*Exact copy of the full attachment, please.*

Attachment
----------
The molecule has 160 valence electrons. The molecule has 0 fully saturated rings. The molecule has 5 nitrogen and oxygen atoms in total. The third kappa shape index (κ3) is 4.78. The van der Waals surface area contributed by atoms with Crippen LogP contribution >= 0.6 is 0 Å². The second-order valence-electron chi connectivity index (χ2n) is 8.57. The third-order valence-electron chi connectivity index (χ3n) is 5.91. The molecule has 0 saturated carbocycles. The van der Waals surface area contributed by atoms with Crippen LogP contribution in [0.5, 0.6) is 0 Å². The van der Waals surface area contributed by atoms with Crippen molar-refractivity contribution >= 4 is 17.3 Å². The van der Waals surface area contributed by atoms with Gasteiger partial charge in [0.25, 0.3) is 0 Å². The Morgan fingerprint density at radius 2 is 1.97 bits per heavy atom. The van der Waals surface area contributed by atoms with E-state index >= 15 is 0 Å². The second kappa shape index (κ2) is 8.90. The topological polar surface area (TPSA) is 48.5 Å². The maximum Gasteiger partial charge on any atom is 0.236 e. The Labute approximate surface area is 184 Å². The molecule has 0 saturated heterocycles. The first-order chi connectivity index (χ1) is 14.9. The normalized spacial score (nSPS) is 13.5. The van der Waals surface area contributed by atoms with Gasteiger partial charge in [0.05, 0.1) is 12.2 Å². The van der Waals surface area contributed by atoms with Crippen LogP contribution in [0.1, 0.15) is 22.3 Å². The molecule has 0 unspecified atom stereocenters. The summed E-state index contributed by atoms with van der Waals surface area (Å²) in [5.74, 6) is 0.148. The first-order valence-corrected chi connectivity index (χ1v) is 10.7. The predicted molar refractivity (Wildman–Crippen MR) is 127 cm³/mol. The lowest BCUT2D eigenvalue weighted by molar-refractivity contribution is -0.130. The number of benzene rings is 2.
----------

The molecule has 160 valence electrons. The molecule has 0 fully saturated rings. The molecule has 5 nitrogen and oxygen atoms in total. The third kappa shape index (κ3) is 4.78. The van der Waals surface area contributed by atoms with Crippen LogP contribution >= 0.6 is 0 Å². The second-order valence-electron chi connectivity index (χ2n) is 8.57. The third-order valence-electron chi connectivity index (χ3n) is 5.91. The molecule has 0 saturated carbocycles. The van der Waals surface area contributed by atoms with Crippen LogP contribution in [0.5, 0.6) is 0 Å². The van der Waals surface area contributed by atoms with Crippen molar-refractivity contribution >= 4 is 17.3 Å². The van der Waals surface area contributed by atoms with Gasteiger partial charge in [0.25, 0.3) is 0 Å². The Morgan fingerprint density at radius 2 is 1.97 bits per heavy atom. The van der Waals surface area contributed by atoms with E-state index >= 15 is 0 Å². The second kappa shape index (κ2) is 8.90. The topological polar surface area (TPSA) is 48.5 Å². The maximum Gasteiger partial charge on any atom is 0.236 e. The Labute approximate surface area is 184 Å². The molecule has 0 saturated heterocycles. The first-order chi connectivity index (χ1) is 14.9. The normalized spacial score (nSPS) is 13.5. The van der Waals surface area contributed by atoms with Gasteiger partial charge in [0.05, 0.1) is 12.2 Å². The van der Waals surface area contributed by atoms with Crippen LogP contribution in [0.1, 0.15) is 22.3 Å². The molecule has 0 unspecified atom stereocenters. The summed E-state index contributed by atoms with van der Waals surface area (Å²) in [5.74, 6) is 0.148. The first-order valence-corrected chi connectivity index (χ1v) is 10.7. The predicted molar refractivity (Wildman–Crippen MR) is 127 cm³/mol. The lowest BCUT2D eigenvalue weighted by molar-refractivity contribution is -0.130. The number of benzene rings is 2.